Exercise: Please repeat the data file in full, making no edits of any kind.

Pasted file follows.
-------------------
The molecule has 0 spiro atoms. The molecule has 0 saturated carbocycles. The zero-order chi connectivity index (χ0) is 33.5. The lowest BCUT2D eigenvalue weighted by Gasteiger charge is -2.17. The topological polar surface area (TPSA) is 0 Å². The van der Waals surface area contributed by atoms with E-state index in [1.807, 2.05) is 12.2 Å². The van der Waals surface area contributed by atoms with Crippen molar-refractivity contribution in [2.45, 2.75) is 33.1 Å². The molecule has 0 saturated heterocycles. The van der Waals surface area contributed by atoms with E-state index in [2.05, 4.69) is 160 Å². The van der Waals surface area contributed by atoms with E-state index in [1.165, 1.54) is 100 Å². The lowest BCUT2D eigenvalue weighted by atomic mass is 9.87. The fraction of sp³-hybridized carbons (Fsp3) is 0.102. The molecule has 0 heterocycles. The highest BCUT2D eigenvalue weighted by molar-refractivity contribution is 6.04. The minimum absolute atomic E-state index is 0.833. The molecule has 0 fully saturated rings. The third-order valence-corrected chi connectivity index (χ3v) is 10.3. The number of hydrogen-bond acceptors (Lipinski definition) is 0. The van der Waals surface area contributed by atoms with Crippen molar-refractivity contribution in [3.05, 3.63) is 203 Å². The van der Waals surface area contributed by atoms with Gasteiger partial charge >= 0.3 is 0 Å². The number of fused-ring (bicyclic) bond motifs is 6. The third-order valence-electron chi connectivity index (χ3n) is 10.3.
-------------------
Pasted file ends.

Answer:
The molecule has 0 spiro atoms. The molecule has 0 saturated carbocycles. The zero-order chi connectivity index (χ0) is 33.5. The lowest BCUT2D eigenvalue weighted by Gasteiger charge is -2.17. The topological polar surface area (TPSA) is 0 Å². The van der Waals surface area contributed by atoms with E-state index in [1.807, 2.05) is 12.2 Å². The van der Waals surface area contributed by atoms with Crippen molar-refractivity contribution in [2.45, 2.75) is 33.1 Å². The molecule has 0 saturated heterocycles. The van der Waals surface area contributed by atoms with E-state index in [2.05, 4.69) is 160 Å². The van der Waals surface area contributed by atoms with E-state index in [1.165, 1.54) is 100 Å². The lowest BCUT2D eigenvalue weighted by atomic mass is 9.87. The fraction of sp³-hybridized carbons (Fsp3) is 0.102. The molecule has 0 heterocycles. The highest BCUT2D eigenvalue weighted by molar-refractivity contribution is 6.04. The minimum absolute atomic E-state index is 0.833. The molecule has 0 fully saturated rings. The third-order valence-corrected chi connectivity index (χ3v) is 10.3. The number of hydrogen-bond acceptors (Lipinski definition) is 0. The van der Waals surface area contributed by atoms with Crippen molar-refractivity contribution in [3.05, 3.63) is 203 Å². The van der Waals surface area contributed by atoms with Gasteiger partial charge >= 0.3 is 0 Å². The number of fused-ring (bicyclic) bond motifs is 6. The third-order valence-electron chi connectivity index (χ3n) is 10.3.